Further to my last blog about music in classrooms:
Many decades ago, when I attended Burwood Teachers’ College (now renamed Deakin University), students enrolled in the course I was undertaking – called then, “Infant Teaching”- had to be able to play a musical instrument to pass the course.
Luckily for me, I could already play the piano a little. But I also had to join the others in mastering the recorder – and the ukulele (!). So, even the unmusical students had at least some musical knowledge and could hold a tune, enough to encourage singing in their future classrooms.
Music was considered a vital part of education.
(Before those times, old-fashioned teachers often used tuning forks and taught their pupils the sol-fa, “Do Re Mi”, scale to start their songs. An excellent educational tool, sadly lost to all but professional musicians now, I guess).
Teachers’ College in the 1960s was quite awash with music. There were music classes, of course, but also more specialised music extras, called ‘electives’ as well as several choirs. I sang with the ‘Women’s Choir’ as well as a more general one, aimed at competition between colleges.
Also, every Wednesday morning, the entire college population would gather in the large hall to share latest college ‘doings’ affecting students and lecturers. There would often be a guest speaker or a visiting musical artist of some sort. But the best thing was the community singing that followed.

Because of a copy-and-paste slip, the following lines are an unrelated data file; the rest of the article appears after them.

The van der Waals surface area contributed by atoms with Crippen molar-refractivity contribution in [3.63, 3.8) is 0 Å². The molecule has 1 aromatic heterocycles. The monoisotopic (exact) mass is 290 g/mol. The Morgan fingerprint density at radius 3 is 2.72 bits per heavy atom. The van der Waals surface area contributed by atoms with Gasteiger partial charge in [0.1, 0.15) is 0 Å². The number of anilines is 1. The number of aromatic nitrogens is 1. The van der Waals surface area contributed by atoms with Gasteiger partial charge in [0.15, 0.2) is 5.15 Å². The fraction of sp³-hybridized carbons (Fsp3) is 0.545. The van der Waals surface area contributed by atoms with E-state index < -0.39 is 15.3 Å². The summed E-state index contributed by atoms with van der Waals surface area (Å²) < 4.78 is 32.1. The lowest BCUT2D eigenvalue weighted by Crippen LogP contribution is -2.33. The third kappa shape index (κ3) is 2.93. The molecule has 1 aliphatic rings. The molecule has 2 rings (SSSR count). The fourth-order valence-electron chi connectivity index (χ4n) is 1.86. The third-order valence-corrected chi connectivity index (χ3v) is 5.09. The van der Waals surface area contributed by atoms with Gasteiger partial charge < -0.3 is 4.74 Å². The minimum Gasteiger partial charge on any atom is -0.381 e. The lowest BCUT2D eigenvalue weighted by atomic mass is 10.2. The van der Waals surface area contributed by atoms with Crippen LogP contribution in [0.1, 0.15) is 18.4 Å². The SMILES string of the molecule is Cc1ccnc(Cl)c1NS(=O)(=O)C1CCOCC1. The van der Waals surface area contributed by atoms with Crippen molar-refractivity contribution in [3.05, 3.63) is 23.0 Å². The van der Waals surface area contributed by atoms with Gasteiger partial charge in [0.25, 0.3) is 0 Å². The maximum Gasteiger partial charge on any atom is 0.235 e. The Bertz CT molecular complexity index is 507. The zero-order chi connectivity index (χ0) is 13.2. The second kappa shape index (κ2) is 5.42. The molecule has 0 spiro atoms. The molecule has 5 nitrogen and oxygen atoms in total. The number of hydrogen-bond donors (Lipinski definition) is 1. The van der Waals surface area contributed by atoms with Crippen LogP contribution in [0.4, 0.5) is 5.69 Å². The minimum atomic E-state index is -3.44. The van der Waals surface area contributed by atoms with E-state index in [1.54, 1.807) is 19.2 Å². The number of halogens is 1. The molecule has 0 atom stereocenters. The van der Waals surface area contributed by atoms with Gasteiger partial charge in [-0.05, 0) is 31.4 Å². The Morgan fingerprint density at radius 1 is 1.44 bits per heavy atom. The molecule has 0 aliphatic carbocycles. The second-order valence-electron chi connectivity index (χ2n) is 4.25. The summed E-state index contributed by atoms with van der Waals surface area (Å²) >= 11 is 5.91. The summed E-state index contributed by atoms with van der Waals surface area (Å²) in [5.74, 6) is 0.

We had a college song book, containing words of nearly 100 songs. They were mostly ‘oldies, but goodies’, such as “The Road to Mandalay”, “Bush Night Song”, a few “Negro Songs” (ouch!) and even some Christmas carols.
One or two would be chosen, with hundreds of voices ‘singing their hearts out’.
I imagine that activity would be ridiculed nowadays. Deakin University is no ‘Teachers’ College’. Far too sophisticated for community singing.
It seems to me to be a shame that music as a general inclusion in our lives is missing now. Sure, you can play music, using many various devices but it’s a far cry from joining in music all together.
As a start, I think it would be better for us to turn on a CD player or some other device in the mornings instead of turning on television or checking Twitter.
In place of hearing about the latest gruesome news or silly gossip, if we all started the day with a song – and I mean a musical song, not rap, (See, I am old!) how beneficial that would be.
“He who sings scares away his woes.” Cervantes
I choose to comment on social issues and write creatively on a variety of subjects - for a variety of audiences.